Thursday, January 6, 2011


I find that this aspect of chess is not adequately covered in most chess literature. Much of the books today convey ideas on the ideal execution of plans and concepts, while telling the reader to be aware of traps and resources concealed  in the position.

Being aware of the situation is only inherent in the chess-player's mind after he has played many games and analysed the identical positions to note how the pieces can interact favourably or unfavourably. To the beginner and post-beginner, their games are often marred by oversights rather than missed opportunities. Some of the major ones:

a.  Missing a significant check
b.  Moving a piece from defending a critical piece or square, resulting in loss of the piece or square. Losing control of squares often seems to be taken too lightly I find in younger players. But they have not had the knowledge yet of the consequences, this will correct in due course when the knowledge is imparted.

Yet we often hear of coaches' screaming at their charges to THINK, THINK, THINK. What is this THINK? If this is not spelt out, then I do not think it is wise to put children through an ordeal of 90 minutes when they have absolutely no clue what to think.

Is this WHAT TO THINK taught to them in the first place?

I label the first WHAT TO THINK : Board Orientation.  Sorry but I've yet to learn how to put diagrams onto the page, but if you are to go through a child's just concluded game, you'll find that he does not have much knowledge of what's in front of him/her, ie what are his pieces doing, what squares can they safely go to. Half the time, the child waits for a move before his/her thinking cap activates. While the opponent is musing away, he/she gets bored waiting and starts looking at the games of others. When the clock is pressed, the player then switches back to his/her position, only to study it one more time, recollecting the pieces of knowledge of where his pieces can go to etc. Sometimes the recollection is not complete and he/she misses a detail that can be fatal, eg not seeing that the back-rank is unprotected due to his latest Rook move and BANG! comes the checkmate. The hapless parent would then rush to the victim and often the first words were " NEVER MIND, try harder next game".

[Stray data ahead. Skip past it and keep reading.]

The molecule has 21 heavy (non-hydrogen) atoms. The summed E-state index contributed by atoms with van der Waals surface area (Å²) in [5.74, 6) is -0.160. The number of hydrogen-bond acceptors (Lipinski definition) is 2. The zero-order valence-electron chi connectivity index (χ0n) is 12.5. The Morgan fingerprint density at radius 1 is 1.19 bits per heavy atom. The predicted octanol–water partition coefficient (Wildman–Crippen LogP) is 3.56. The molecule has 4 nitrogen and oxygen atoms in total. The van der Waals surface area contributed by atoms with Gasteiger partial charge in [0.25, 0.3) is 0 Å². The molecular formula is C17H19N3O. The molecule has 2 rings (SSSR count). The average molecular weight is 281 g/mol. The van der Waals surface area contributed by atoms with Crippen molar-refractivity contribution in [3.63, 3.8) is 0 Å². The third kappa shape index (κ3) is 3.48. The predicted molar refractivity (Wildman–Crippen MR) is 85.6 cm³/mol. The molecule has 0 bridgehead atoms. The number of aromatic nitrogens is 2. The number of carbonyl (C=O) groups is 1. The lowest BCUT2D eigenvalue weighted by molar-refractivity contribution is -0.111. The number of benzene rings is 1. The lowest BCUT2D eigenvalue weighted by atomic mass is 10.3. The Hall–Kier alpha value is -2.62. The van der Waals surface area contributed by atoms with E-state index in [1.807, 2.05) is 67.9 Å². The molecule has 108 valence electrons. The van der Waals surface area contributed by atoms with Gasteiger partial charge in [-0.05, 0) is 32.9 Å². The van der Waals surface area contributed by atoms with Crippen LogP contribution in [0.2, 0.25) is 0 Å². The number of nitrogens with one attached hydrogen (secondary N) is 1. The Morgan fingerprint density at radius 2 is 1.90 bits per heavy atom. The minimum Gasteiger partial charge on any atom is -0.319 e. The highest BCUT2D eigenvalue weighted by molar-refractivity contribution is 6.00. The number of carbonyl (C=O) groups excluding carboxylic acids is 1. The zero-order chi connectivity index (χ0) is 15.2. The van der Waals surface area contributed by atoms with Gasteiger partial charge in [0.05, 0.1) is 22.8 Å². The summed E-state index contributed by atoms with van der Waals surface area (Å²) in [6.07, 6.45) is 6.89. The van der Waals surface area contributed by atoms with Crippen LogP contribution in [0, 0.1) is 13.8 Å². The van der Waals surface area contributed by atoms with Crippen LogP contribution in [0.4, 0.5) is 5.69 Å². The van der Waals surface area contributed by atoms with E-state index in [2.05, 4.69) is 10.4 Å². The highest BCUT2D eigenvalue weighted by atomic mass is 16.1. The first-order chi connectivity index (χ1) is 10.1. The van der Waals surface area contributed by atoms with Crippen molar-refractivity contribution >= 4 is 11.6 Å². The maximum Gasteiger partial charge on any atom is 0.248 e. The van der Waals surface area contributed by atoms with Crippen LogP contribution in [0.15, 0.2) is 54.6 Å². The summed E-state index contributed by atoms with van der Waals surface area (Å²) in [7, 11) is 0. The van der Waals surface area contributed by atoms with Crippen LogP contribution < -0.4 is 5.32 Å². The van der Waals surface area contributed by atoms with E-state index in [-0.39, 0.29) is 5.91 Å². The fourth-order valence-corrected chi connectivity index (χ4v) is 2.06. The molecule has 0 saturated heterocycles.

When such a problem exists, coaches in my opinion, should set the tone right by asking the student to check his understanding of the pieces in the position. Were they aware of the role of each piece? Did they try to ask what their pieces are doing? Did they ask what is the latest move of their opponent is for? If the child did not do these, then it is the responsibility of the coach to drill in the routine during lesson or homework time.

Perhaps parents can also help but asking their hired coaches if this is being done? I am sure lots of unnecessary lost points and tears can be averted.

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